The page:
My other half and I had decided to escape the rate race and the screens, recharge our batteries and finally relax. We have made it our mission to see the entire coastline of the UK; Scotland is almost complete, this time we wanted to be half way between Berwick upon Tweed and Newcastle, giving us the opportunity to take in a big chunk of the north east coast of England.
Beaconhill Farm is in Northumberland, a farmstead with 15 self-catering cottages set in acres of woodland with amazing views to the Northumberland coast and Cheviot Hills. On site there is a Spa with swimming pool and Jacuzzi, gymnasium, steam room and sauna, there’s a games room with table tennis, snooker… the list is endless. If it was going to rain there was plenty to amuse ourselves with.
Beaconhill Spa – swimming pool
We had arrived on one of the hottest weeks of the year; half way through our week and planned visits to English coastal villages we had decided to spend the day down at Meg’s lake (a short drive or 2 mile walk) down the hill from the farm. Fully laden with rugs, swimsuits, picnic basket, sun lotion, a lunch comprising mixed salads and cold meats, wraps and dips, things to pick at through the day. (With no worry about sand getting into your food!).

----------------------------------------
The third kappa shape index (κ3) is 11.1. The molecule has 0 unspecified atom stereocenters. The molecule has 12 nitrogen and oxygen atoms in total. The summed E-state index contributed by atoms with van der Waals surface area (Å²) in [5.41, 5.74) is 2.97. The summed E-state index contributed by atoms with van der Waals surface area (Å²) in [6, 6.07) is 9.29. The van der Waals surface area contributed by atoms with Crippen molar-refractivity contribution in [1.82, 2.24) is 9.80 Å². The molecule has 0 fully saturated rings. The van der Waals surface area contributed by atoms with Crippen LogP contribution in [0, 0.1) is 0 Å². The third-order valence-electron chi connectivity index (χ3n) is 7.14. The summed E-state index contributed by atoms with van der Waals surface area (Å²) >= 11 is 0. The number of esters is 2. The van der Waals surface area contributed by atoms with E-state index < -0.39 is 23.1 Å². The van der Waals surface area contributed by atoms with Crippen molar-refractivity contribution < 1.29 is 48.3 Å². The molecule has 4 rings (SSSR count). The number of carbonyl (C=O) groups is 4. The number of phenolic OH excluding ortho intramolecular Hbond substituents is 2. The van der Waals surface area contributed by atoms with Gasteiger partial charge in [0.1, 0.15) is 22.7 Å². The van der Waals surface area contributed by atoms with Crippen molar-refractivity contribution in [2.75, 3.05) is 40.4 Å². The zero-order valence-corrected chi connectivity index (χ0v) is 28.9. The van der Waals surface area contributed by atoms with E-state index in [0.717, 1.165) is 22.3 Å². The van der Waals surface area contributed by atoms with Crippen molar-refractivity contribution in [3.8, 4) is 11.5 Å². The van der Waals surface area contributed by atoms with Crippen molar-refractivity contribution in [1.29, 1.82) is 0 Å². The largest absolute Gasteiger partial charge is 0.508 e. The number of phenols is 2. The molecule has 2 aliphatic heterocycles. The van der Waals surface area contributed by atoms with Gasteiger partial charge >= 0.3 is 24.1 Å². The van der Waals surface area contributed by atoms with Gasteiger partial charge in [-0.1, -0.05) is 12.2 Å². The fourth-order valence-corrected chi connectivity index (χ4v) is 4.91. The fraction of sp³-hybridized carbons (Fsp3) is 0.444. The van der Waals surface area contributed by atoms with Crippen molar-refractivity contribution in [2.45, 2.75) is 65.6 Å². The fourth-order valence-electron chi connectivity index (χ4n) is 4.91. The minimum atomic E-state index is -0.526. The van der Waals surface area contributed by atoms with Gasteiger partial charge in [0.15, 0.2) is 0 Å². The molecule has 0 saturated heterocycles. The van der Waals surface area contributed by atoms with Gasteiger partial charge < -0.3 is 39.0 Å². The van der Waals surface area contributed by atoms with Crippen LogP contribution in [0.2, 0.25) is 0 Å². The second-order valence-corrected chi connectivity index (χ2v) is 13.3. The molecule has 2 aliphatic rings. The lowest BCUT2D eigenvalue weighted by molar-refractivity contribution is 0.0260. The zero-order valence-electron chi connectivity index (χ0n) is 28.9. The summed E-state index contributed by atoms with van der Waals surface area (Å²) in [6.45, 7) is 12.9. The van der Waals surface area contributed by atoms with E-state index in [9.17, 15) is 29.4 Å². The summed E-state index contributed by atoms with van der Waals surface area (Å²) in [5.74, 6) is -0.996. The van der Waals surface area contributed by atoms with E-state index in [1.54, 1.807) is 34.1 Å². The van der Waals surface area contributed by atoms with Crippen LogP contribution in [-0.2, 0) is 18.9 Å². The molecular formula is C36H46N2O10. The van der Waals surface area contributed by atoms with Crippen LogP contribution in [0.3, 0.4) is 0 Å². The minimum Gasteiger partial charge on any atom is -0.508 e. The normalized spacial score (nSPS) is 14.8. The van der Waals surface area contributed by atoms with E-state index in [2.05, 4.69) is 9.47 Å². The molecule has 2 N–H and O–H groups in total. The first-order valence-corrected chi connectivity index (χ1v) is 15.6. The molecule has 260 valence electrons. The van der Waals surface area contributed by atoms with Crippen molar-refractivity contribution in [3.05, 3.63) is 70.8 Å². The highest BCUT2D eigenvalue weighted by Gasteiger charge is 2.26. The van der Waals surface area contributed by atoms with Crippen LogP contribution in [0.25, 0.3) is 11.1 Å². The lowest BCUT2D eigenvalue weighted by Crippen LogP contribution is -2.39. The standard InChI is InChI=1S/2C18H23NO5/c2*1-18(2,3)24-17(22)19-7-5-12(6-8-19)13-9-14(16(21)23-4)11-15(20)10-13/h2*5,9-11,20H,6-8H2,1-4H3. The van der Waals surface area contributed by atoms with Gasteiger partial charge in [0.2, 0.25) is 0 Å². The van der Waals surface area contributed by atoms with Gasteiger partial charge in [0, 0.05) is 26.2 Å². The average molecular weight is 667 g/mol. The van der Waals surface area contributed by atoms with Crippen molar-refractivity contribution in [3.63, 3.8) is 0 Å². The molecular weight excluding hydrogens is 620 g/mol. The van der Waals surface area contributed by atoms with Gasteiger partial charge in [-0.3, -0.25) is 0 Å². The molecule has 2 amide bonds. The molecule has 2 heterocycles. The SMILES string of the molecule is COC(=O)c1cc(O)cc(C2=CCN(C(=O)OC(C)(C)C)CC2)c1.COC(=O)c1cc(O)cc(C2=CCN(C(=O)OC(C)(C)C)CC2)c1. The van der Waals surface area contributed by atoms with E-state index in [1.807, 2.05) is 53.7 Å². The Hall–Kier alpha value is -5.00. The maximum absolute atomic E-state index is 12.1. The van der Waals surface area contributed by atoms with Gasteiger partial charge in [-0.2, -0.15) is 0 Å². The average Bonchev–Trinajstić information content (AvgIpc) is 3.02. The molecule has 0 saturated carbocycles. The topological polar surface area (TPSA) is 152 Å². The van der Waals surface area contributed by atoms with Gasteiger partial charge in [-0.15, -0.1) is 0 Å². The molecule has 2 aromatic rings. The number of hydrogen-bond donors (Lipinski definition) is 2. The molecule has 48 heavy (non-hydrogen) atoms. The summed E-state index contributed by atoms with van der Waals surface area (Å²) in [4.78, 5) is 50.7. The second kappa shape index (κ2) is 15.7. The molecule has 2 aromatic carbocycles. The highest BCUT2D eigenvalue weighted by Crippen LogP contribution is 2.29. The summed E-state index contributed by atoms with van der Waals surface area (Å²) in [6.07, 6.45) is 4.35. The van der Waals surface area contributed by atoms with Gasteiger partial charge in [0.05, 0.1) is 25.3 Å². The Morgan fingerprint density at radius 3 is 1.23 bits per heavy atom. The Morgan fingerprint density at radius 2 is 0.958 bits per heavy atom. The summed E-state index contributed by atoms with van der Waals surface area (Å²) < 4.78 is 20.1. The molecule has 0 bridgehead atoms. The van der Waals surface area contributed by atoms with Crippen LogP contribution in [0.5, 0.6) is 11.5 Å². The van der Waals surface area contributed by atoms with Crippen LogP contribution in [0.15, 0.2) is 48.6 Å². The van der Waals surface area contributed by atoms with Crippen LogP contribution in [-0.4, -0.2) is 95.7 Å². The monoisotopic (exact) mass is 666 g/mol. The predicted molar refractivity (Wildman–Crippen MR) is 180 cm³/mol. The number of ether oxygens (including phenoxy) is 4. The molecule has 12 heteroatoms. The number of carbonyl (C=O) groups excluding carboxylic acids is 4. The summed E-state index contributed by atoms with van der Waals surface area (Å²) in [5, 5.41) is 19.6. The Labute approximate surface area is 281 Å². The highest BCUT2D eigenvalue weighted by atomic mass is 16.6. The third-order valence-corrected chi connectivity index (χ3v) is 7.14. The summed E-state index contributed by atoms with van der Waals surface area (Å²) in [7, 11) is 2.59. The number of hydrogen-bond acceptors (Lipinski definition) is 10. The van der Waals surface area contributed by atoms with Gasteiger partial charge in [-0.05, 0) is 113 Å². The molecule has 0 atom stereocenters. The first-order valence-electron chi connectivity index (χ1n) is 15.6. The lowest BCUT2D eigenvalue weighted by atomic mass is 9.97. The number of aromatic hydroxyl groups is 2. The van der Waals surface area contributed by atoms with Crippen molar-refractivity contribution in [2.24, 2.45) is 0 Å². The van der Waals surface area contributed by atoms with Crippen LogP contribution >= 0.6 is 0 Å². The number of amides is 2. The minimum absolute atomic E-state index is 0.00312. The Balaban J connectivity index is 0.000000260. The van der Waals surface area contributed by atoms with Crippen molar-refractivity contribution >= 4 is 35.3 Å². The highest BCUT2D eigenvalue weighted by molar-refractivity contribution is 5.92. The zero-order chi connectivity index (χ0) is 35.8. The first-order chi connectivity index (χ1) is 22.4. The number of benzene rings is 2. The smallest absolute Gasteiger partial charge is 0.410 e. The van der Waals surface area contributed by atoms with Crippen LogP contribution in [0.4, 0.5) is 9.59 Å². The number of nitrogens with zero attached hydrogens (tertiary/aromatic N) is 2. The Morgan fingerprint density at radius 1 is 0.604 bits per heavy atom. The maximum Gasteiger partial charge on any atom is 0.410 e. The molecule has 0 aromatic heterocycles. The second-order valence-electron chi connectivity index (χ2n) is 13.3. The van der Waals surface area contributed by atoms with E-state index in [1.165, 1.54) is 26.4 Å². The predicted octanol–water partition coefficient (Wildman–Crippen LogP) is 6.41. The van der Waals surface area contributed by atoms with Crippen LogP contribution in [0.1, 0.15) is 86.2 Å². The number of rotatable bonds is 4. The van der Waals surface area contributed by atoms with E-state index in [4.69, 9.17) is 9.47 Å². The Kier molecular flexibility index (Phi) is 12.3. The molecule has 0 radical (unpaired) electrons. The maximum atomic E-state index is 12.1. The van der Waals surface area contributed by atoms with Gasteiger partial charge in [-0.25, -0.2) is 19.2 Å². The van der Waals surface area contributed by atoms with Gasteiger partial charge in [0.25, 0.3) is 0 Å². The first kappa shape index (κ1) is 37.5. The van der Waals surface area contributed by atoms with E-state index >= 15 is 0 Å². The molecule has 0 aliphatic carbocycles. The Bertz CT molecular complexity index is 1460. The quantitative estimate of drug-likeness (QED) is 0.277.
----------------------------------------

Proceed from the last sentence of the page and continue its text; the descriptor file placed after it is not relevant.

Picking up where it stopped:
We were the only one’s there. Beautifully manicured lawns and paths surrounded the lake, although man-made there were mature trees, established reed beds and the wildlife was in abundance. A soul swan gracefully glided around a central island and came towards us with bowed head. A fluorescent green dragonfly danced amongst the reeds and a pair of swallows were swooping up and down around the bank. Occasionally we’d see a rainbow trout leap out of the water, it was idyllic.
Meg’s Lake - Beaconhill
As days go, this was going to be hard to beat. By 4pm it was cooling down and I was up on my feet again, stretching my legs by walking around the lake. At the far end was a fire pit and set up for a barbeque, a small storage cabin held logs and kindling, I made a mental note to bring meats to cook the next time we were visiting. On my way back I noticed a large rainbow trout sitting maybe 10 yards from the bank, a lot easier to see when wear sunglasses with Polaroid lenses.
Shortly after sitting down again two lads approached the lake with fishing rods and bags with lots of kit. The more inexperienced one (it’s easy to tell) was looking a bit unsure about where to start. His partner had already marched off to cast between two trees, near where they left their bags. I informed the ‘newbie’ where I’d seen a healthy looking fish; he released the fly, pulled out the cast line and whipped the rod back, casting the line straight towards the spot I pointed at earlier. There was an immediate splash and the tug of war began – he’d caught it on his first cast.
After much hollering for a net and landing the fish, the lads decided to put it back. The whisky flask was pulled out, many congratulations all round and we decided it was the perfect time to leave.
Colin Gilchrist (whisky enthusiast), guest blogger.
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